Wheel clamping could soon be banned in Western Australia as the state government prepares to introduce a bill to parliament to stop the "predatory behaviour".
Under the plan, towing will be the last resort for illegally-parked cars on private property and costs will be capped at $200.
Transport Minister Rita Saffioti said she wanted to ensure towing was not used as a replacement for wheel clamping.
"We're going to heavily regulate towing in those instances, so it's not an automatic switch from clamping to towing," she told reporters on Wednesday.
It comes after public outrage over a series of wheel clamping blitzes at shopping and dining precincts, and beaches.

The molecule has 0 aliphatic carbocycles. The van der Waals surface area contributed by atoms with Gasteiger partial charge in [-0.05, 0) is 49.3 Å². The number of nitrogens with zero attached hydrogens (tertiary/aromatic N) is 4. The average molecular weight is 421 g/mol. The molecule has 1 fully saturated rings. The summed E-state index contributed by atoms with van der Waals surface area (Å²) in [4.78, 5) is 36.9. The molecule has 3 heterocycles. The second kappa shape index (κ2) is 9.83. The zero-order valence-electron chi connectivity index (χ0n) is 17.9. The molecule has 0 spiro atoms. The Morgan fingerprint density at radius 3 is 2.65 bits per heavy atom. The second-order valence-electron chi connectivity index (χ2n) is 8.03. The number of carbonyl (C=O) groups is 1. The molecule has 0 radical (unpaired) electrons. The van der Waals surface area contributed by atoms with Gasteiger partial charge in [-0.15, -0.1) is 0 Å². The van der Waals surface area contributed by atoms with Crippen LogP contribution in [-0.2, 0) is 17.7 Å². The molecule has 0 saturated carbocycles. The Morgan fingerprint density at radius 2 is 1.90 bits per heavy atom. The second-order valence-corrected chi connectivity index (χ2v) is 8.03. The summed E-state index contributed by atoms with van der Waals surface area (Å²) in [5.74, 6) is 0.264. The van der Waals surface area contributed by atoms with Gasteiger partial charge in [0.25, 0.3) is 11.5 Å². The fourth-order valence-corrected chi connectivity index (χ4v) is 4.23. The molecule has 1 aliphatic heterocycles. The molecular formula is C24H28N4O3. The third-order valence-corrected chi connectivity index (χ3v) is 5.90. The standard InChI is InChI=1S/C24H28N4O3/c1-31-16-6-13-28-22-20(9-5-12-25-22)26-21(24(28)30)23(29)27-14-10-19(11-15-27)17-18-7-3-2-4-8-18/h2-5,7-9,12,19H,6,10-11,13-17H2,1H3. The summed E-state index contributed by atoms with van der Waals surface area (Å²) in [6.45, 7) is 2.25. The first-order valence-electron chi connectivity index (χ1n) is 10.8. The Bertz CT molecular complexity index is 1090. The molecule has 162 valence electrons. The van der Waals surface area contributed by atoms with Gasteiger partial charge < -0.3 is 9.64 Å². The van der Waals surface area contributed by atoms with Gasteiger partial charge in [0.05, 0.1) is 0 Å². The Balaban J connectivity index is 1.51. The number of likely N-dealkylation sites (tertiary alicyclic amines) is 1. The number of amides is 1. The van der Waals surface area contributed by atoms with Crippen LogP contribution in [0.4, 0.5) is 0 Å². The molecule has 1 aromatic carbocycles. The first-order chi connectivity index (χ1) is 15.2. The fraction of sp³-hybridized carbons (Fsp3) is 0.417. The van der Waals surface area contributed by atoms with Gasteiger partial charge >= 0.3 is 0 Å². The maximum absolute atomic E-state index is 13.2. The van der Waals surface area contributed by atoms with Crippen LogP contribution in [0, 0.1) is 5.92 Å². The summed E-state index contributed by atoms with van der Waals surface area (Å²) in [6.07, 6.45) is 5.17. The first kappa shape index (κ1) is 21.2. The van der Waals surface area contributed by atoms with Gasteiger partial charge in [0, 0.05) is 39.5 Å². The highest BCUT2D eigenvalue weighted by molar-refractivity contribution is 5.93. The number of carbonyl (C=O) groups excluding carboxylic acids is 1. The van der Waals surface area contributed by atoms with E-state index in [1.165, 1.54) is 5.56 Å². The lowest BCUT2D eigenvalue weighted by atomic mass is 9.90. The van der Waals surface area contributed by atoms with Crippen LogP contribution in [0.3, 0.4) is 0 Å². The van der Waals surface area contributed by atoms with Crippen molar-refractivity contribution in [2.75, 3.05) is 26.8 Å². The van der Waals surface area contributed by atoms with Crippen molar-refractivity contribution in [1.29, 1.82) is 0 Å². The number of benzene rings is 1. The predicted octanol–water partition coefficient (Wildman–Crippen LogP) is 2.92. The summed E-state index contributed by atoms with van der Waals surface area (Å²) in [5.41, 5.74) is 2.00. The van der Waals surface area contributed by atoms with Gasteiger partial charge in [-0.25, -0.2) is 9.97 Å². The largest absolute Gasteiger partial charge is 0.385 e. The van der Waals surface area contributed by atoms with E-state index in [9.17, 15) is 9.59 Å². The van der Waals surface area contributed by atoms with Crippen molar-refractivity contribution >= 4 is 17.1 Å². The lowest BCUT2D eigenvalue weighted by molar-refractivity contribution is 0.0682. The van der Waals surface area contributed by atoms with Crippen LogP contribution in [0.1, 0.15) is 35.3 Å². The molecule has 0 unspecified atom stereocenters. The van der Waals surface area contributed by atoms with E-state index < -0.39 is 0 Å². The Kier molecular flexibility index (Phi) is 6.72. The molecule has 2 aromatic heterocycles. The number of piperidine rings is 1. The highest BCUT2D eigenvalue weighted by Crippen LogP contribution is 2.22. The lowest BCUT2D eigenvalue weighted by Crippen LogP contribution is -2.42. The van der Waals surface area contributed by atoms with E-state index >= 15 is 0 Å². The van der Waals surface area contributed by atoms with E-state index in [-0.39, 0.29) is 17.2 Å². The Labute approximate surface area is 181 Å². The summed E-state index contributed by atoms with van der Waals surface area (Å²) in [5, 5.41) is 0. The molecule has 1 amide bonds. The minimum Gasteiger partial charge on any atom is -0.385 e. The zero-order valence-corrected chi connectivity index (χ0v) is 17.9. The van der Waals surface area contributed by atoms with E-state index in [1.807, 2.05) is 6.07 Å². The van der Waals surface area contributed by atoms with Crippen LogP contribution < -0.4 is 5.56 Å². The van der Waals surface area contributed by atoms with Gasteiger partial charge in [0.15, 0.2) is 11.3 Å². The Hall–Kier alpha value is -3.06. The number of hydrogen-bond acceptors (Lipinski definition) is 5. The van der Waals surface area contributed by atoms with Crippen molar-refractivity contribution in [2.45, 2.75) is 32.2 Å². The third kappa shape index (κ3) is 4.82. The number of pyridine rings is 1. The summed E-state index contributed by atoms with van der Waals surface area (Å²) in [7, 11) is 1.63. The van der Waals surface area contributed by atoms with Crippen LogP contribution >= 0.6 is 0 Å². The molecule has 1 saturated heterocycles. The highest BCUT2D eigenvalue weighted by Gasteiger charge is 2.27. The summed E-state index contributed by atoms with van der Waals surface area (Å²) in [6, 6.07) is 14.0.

Many people say enforcers lurk around in an intimidating way, while the signage about the parking rules are not always clear.
"We've seen predatory behaviour by wheel clampers and we've heard a lot of stories from victims," Ms Saffioti said.
"So this is a significant move addressing the many community concerns."
Premier Mark McGowan has previously described clamping as "un-Australian" and enforcers as "thugs and bullies".
The state government will introduce the bill to parliament later on Wednesday and expects it to pass parliament by the end of the year.
The Liberal opposition has previously indicated it supports the bill in principle but will scrutinise the details to ensure the law works effectively.
Victoria, NSW and Queensland have similar laws.